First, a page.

Deadly Clashes across Egypt, Army Deployed
Riots in protest at Port Said court verdict prompt Egyptian military intervention
London, Asharq Al-Awsat—At least 27 people were killed in Egypt on Saturday after Egyptians in Port Said rioted in protest to a court verdict sentencing 21 people to death for their part in the 2012 Port Said stadium disaster.
Following the verdict, fierce clashes erupted between relatives of the victims and police guarding prisons where those convicted are being held. This resulted in armored vehicles and military police being deployed on the streets to quell the violence. Egyptian state news agency quoted a general as saying that the military had been sent to “establish calm and stability in Port Said and to protect public institutions”.
Port Said residents rampaged through the city’s streets, outraged that city residents were being blamed for the stadium disaster. Gunshots were reported near the prison where most of the defendants were being held. Security sources reported that 27 people, including two police officers, had been killed, while state television reported that more than 200 people had been wounded in the violence.
The Port Said football riot is widely viewed as being one of the world’s deadliest incidents of football violence, resulting in 74 people being killed.
Unrest had flared across the country on the second anniversary of the 25 January uprising, exposing deep rifts in post-revolution Egypt. Nine people were shot dead on Friday in nation-wide protests against Muslim Brotherhood President Mohamed Mursi while the Egyptian armed forces deployed troops on the ground in Suez and Port Said on Saturday after deadly clashes erupted in both cities.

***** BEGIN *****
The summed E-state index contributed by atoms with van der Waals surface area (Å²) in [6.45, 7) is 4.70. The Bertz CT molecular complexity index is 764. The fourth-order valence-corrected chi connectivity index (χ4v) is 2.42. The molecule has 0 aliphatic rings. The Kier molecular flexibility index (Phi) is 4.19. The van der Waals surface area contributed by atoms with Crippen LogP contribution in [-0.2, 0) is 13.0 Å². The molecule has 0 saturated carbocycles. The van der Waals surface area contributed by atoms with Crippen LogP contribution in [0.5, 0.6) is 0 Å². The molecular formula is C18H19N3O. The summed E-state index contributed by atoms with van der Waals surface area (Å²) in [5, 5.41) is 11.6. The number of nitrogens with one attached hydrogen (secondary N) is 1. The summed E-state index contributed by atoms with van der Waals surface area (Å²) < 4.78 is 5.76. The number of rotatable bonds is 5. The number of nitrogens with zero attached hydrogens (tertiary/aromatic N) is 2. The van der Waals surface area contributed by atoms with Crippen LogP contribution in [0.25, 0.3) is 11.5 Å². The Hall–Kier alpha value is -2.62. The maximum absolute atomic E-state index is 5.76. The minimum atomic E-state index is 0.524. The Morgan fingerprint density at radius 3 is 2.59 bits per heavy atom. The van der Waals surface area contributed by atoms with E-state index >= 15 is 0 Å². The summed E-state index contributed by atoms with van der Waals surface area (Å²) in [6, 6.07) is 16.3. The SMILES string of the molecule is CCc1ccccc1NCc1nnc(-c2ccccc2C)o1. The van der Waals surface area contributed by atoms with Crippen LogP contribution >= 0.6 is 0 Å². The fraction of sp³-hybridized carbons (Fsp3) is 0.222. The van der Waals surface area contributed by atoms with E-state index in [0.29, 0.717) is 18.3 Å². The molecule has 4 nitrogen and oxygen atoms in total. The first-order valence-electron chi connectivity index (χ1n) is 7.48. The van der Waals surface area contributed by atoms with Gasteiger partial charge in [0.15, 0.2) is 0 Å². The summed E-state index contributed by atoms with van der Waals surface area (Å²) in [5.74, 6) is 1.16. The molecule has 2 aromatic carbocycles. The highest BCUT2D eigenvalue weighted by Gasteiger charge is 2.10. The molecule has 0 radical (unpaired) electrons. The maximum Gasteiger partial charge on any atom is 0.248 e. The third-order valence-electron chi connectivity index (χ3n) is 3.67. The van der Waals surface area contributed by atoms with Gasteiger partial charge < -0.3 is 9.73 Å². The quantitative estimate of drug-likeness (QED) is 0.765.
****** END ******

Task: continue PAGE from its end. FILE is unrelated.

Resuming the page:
Egyptian President Mursi appealed for calm. In a message posted on his Twitter account Friday, Mursi urged “citizens to adhere to the values of the revolution, express opinions freely and peacefully, and renounce violence.” His office also issued a statement stressing that Egyptian authorities would not hesitate in “pursuing the criminals and delivering them to justice”.
The nation-wide protesters were fueled by anger at President Mursi and his Islamist allies over what protesters perceive as a betrayal of the 25 January revolution. The deep rifts between Egypt’s secular and Islamist forces are hampering President Mursi’s efforts to revive Egypt’s faltering economy and reverse the steady decline in the strength of the Egyptian currency. Mursi was only elected last June.
Protesters have accused Mursi and the Muslim Brotherhood of hijacking Egypt’s revolution, which ended 30 years of autocratic rule. For their part, Mursi and his allies accuse their opponents of ignoring the principles of democracy that brought them to office.